Feeds

Stream vids to your laptop ON A PLANE ... but prepare to pay

Bring your own screen along

5 things you didn’t know about cloud backup

American Airlines is to start offering to stream video to passengers' own kit, as long as that kit is a laptop computer and the passenger doesn't mind paying for the experience.

The service offers 100 movies and TV shows, priced at $4 and $1 respectively, which can be streamed during flights on the airline's entire fleet of 767 (domestic) aircraft. The service is managed by Gogo, and even lets passengers take the end of the film with them after they've landed.

It's that Digital Rights Management mechanism which limits the service to laptops, but it also allows passengers to continue watching after landing – TV shows get an additional 72 hours, films are available for only 24.

Gogo already provides Wi-Fi connectivity to a number of airlines, including American, at a rate reflective of the cost of the satellite back-haul used, but both companies are keen to emphasis that film-watching punters won't be expected to shell out for their Wi-Fi access too – that's an entirely separate, and separately billed for, service.

Gogo also provides connectivity for tablets and smartphones, to the point of offering a dedicated client for iPhone and Blackberry devices, but neither of those will be able to watch films for a while.

It has always seemed strange to squint at a seat-back screen while having a much-better display stowed in the overhead locker, not to mention the lack of wide screen on fitted screens makes viewing even harder (we'll never forget sitting through "TARGAT" on an in-flight monitor).

Having said that, balancing a laptop in economy isn't easy, and we're not looking forward to the day when we're all expected to carry our screens with us onto flights – weight allowance permitting. ®

The essential guide to IT transformation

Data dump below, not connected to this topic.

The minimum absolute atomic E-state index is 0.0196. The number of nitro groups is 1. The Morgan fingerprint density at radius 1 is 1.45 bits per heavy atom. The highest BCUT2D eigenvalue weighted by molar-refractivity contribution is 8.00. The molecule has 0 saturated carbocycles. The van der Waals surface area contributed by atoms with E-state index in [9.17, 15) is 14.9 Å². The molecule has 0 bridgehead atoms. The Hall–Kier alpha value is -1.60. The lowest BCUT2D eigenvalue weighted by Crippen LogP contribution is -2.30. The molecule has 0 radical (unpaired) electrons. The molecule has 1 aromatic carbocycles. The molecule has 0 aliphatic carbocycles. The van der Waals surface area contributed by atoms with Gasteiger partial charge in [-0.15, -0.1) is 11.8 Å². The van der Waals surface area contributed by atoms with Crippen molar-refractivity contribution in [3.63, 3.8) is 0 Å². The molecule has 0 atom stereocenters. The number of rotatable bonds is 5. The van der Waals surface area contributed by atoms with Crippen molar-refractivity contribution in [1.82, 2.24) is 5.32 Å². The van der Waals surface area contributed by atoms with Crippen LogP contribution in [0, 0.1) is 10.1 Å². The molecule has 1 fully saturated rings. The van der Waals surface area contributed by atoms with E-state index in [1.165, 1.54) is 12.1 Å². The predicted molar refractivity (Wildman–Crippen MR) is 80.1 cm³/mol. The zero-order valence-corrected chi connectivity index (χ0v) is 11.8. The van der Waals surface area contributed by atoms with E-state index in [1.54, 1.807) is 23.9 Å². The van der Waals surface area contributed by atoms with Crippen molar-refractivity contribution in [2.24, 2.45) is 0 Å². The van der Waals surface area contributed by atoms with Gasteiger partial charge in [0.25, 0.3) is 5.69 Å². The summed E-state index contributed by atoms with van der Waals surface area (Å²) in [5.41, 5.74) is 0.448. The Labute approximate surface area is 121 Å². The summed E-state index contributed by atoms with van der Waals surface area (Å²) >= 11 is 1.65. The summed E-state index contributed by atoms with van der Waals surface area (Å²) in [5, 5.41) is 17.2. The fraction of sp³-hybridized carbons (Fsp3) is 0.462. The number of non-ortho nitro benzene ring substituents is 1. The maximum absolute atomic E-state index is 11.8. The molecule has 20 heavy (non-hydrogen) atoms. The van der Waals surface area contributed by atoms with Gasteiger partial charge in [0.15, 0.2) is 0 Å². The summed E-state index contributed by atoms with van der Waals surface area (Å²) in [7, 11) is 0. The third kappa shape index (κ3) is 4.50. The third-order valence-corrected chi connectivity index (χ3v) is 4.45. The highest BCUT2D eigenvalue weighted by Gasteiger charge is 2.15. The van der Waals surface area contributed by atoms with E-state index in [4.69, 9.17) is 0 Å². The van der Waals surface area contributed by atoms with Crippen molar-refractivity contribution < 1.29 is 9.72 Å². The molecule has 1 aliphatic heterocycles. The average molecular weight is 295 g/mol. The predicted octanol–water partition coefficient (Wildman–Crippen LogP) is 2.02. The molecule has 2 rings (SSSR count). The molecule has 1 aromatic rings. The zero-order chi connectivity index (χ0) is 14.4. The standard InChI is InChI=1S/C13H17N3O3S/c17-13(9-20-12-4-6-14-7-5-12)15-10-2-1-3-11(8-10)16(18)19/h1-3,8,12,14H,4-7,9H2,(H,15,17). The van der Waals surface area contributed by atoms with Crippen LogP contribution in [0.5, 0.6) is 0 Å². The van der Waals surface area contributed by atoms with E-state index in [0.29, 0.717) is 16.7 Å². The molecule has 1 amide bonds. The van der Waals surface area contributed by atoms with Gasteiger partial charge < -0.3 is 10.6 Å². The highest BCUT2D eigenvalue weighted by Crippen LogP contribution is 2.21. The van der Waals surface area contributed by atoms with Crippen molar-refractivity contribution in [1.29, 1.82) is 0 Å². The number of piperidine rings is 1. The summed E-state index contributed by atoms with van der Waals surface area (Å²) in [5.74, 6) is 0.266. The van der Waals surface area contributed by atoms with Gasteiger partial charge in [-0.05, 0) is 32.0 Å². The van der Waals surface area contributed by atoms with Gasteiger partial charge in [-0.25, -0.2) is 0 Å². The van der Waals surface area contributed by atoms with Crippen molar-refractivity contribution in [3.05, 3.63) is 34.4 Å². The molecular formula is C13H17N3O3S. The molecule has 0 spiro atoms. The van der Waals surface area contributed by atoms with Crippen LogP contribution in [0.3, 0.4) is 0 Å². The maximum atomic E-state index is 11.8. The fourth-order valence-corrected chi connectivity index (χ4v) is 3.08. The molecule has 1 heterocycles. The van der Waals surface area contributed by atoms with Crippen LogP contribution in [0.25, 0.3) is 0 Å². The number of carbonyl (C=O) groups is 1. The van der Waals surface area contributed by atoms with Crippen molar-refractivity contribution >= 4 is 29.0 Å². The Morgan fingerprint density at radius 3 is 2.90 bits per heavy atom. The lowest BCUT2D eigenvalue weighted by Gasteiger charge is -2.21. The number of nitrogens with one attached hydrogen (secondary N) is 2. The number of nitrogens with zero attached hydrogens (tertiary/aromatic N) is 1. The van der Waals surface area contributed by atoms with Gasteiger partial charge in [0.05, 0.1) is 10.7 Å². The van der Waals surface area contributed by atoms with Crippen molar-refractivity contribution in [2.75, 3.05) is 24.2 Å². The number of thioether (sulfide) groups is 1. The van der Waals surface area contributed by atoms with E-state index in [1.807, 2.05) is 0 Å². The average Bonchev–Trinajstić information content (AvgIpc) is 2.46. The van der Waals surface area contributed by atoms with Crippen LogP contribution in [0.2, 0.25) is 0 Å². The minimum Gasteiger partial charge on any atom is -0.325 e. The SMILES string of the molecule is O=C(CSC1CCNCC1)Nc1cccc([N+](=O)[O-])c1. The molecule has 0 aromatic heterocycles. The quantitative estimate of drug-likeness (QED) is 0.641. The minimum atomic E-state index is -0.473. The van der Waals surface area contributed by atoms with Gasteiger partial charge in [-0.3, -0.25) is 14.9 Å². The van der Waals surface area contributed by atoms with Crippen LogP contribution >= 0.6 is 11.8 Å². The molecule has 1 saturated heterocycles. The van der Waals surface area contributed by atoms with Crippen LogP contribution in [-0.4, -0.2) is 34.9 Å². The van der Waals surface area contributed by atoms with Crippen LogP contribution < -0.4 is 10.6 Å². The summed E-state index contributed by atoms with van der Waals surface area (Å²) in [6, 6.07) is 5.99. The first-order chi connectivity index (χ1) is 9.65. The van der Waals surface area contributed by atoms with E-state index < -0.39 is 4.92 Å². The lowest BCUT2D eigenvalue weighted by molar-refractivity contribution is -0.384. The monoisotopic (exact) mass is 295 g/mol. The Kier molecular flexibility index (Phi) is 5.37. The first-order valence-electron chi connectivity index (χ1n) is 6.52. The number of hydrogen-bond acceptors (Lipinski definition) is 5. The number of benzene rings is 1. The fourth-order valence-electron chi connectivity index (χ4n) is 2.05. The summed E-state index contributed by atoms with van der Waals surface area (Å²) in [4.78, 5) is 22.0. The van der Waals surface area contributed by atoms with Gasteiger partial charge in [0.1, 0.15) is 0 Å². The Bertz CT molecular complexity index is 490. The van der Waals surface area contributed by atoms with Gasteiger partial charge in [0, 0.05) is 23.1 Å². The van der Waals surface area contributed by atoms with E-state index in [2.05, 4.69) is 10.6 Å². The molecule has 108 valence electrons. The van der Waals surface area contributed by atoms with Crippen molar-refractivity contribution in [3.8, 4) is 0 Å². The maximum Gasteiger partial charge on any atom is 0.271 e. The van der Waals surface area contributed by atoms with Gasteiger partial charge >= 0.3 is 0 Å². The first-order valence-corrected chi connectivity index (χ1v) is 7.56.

More from The Register

next story
So, Apple won't sell cheap kit? Prepare the iOS garden wall WRECKING BALL
It can throw the low cost race if it looks to the cloud
Samsung Gear S: Quick, LAUNCH IT – before Apple straps on iWatch
Full specs for wrist-mounted device here ... but who'll buy it?
Apple promises to lift Curse of the Drained iPhone 5 Battery
Have you tried turning it off and...? Never mind, here's a replacement
Now that's FIRE WIRE: HP recalls 6 MILLION burn-risk laptop cables
Right in the middle of Burning Mains Man week
HUGE iPAD? Maybe. HUGE ADVERTS? That's for SURE
Noo! Hand not big enough! Don't look at meee!
AMD unveils 'single purpose' graphics card for PC gamers and NO ONE else
Chip maker claims the Radeon R9 285 is 'best in its class'
prev story

Whitepapers

Endpoint data privacy in the cloud is easier than you think
Innovations in encryption and storage resolve issues of data privacy and key requirements for companies to look for in a solution.
Implementing global e-invoicing with guaranteed legal certainty
Explaining the role local tax compliance plays in successful supply chain management and e-business and how leading global brands are addressing this.
Advanced data protection for your virtualized environments
Find a natural fit for optimizing protection for the often resource-constrained data protection process found in virtual environments.
Boost IT visibility and business value
How building a great service catalog relieves pressure points and demonstrates the value of IT service management.
Next gen security for virtualised datacentres
Legacy security solutions are inefficient due to the architectural differences between physical and virtual environments.